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Black and white image of the filaments of Ca. Thiomargarita magnifica

The filamentous Thiomargarita magnifica cells have more complex internal organization than do typical bacteria.Credit: Olivier Gros/Lawrence Berkeley National Laboratory

Largest bacterium ever found is surprisingly complex

Biologists have found filament-like bacteria that can reach nearly 1 centimetre long — the largest ever found — and have an inner structure reminiscent of the cells in more-complex organisms. The results appeared in Science (J.-M. Volland et al. Science 376, 1453–1458; 2022).

Biologist Olivier Gros at the University of Antilles in Pointe-à-Pitre, on the French West Indies island of Guadeloupe, discovered Thiomargarita magnifica on rotting mangrove leaves. He found that the bacteria live by oxidizing sulfur.

“At the beginning, I thought it was something like a fungi or something — not bacteria, but a eukaryote, maybe,” Gros says. Unlike bacteria and archaea, which are simple microorganisms, eukaryotes — which include animals and plants — have complex cells containing a nucleus and organelles such as mitochondria.

One of Gros’s collaborators, marine biologist Jean-Marie Volland at Lawrence Berkeley National Laboratory in California, looked at the bacterium more closely using a range of imaging techniques, helping to confirm that it was a single cell.

The next-largest Thiomargarita is only around 750 micrometres long. Other filament-like bacterial structures are also found in the mangroves, but these all consist of tens or hundreds of cells.

Central to the bacterium is its vacuole — an inert, fluid-filled membrane. Around its edge are thousands of membrane-bound structures called pepins. The authors describe these as being similar to the organelles found mostly in the cells of eukaryotes.

Pepins contain DNA and ribosomes, molecular machines that translate instructions from DNA to make proteins. In other bacteria, genetic material floats freely inside the cell, usually in the form of just one circular chromosome. The pepins collectively host up to 700,000 copies of the genome, but it is unclear whether each pepin contains just one copy of the genome, or more than one.

Petra Levin at Washington University in St. Louis, Missouri, says that the discovery challenges conventional wisdom that bacteria have lower size limits than eukaryotic cells. “There’s probably an upper limit on cell size at some point, but I don’t think it will be peculiar to bacteria or archaea or eukaryotes.”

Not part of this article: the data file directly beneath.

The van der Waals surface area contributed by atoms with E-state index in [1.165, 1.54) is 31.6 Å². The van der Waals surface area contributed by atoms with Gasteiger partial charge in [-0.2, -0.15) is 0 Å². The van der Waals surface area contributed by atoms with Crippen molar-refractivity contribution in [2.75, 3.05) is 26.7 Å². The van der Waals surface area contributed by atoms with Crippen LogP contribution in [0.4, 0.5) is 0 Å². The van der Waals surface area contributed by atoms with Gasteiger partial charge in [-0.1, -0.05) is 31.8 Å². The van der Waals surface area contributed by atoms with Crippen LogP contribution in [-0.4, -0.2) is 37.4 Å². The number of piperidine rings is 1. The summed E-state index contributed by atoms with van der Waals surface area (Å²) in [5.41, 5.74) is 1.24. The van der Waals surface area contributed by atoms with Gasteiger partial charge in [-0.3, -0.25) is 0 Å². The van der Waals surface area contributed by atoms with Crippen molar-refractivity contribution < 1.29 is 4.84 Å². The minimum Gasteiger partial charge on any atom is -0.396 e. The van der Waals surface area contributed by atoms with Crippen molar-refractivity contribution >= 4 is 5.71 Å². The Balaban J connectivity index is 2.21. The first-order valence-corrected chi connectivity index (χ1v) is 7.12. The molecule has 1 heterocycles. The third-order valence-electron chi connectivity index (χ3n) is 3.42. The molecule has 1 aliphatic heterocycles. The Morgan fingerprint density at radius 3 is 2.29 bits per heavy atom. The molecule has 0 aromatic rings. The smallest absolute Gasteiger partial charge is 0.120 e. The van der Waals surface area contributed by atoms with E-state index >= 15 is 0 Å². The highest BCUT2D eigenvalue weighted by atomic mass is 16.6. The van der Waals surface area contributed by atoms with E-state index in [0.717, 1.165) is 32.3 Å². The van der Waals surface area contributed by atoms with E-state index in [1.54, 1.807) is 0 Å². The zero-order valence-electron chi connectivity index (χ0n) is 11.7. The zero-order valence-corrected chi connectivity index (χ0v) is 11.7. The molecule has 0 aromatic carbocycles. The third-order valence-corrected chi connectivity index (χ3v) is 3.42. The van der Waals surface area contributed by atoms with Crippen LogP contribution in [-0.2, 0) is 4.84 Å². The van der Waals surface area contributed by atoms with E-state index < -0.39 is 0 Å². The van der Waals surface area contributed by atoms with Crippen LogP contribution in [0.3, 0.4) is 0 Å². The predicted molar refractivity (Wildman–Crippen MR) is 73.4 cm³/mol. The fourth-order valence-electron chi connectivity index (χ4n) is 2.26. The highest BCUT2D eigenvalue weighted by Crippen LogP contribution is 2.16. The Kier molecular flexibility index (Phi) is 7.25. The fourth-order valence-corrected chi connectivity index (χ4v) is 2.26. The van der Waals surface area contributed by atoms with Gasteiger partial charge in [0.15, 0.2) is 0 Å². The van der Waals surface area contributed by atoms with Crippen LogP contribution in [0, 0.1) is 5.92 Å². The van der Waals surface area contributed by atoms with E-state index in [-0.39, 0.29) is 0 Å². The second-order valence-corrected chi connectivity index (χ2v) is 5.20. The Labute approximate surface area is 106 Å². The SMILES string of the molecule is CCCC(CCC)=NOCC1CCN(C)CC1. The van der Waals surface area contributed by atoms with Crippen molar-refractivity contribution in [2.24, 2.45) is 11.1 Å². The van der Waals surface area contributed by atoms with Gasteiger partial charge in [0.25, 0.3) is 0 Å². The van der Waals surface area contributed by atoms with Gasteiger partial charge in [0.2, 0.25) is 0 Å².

An artist's illustration of the Comet Interceptor encountering its target comet

An artist’s impression of Comet Interceptor, which is due to launch in 2028 and will wait for its target for up to six years.Credit: Geraint Jones, UCL Mullard Space Science Laboratory

European mission plans to ambush a rare comet

The European Space Agency (ESA) last month approved the first mission that will launch without a pre-selected target. Instead, it will wait in space, ready to fly at short notice.

The Comet Interceptor mission will launch in 2028 and will travel to a point of gravitational stability 1.5 million kilometres from Earth. Once there, it will be able to wait for up to six years for a suitable comet to pass close enough to Earth’s orbit to visit. If that occurs, the probe will leave on a fly-by course. The main spacecraft will approach to a distance of about 1,000 kilometres — far enough away to avoid being damaged by nearby material — while two smaller probes will dive closer, down to as little as 400 kilometres from the surface.

The goal is to find a pristine object, known as a long-period comet, that is approaching the Sun for the first time. The encounter would provide a window on material that formed at the dawn of the Solar System, 4.5 billion years ago. Other missions have visited comets that have been altered by the Sun because they have spent time in the inner Solar System.

Alternatively, the craft could intercept an object from another solar system, similar to the rock ‘Oumuamua, which crossed the Solar System in 2017.

Two camels walk across the desert in Uzbekistan

The spread of deserts in Uzbekistan and neighbouring countries will alter the composition of ecosystems.Credit: Matyas Rehak/Shutterstock

Climate change expands Central Asia’s deserts

With global temperatures rising, desert climates have spread north — by up to 100 kilometres in parts of Central Asia since the 1980s, a climate assessment reveals.

The study also found that over the past 35 years, temperatures have increased across all of Central Asia, which includes parts of China, Uzbekistan and Kyrgyzstan (Q. Hu and Z. Han Geophys. Res. Lett. 49, e2022GL098895; 2022).

The research team used air temperature and precipitation data from 1960 to 2020 to divide Central Asia into 11 climate types. They found that since the late 1980s, the area classed as having a desert climate has expanded eastwards, and has spread north by as much as 100 kilometres in northern Uzbekistan and Kyrgyzstan, in southern Kazakhstan and around the Junggar Basin in northwestern China.

Co-author Qi Hu, an Earth and climate scientist at the University of Nebraska–Lincoln, says this is a substantial expansion and has had a domino effect on adjacent climate zones, which have also become drier.

In some areas, the annual average temperature was at least 5 ºC higher between 1990 and 2020 than it was between 1960 and 1979, with summers becoming drier and rainfall occurring mostly during winter.



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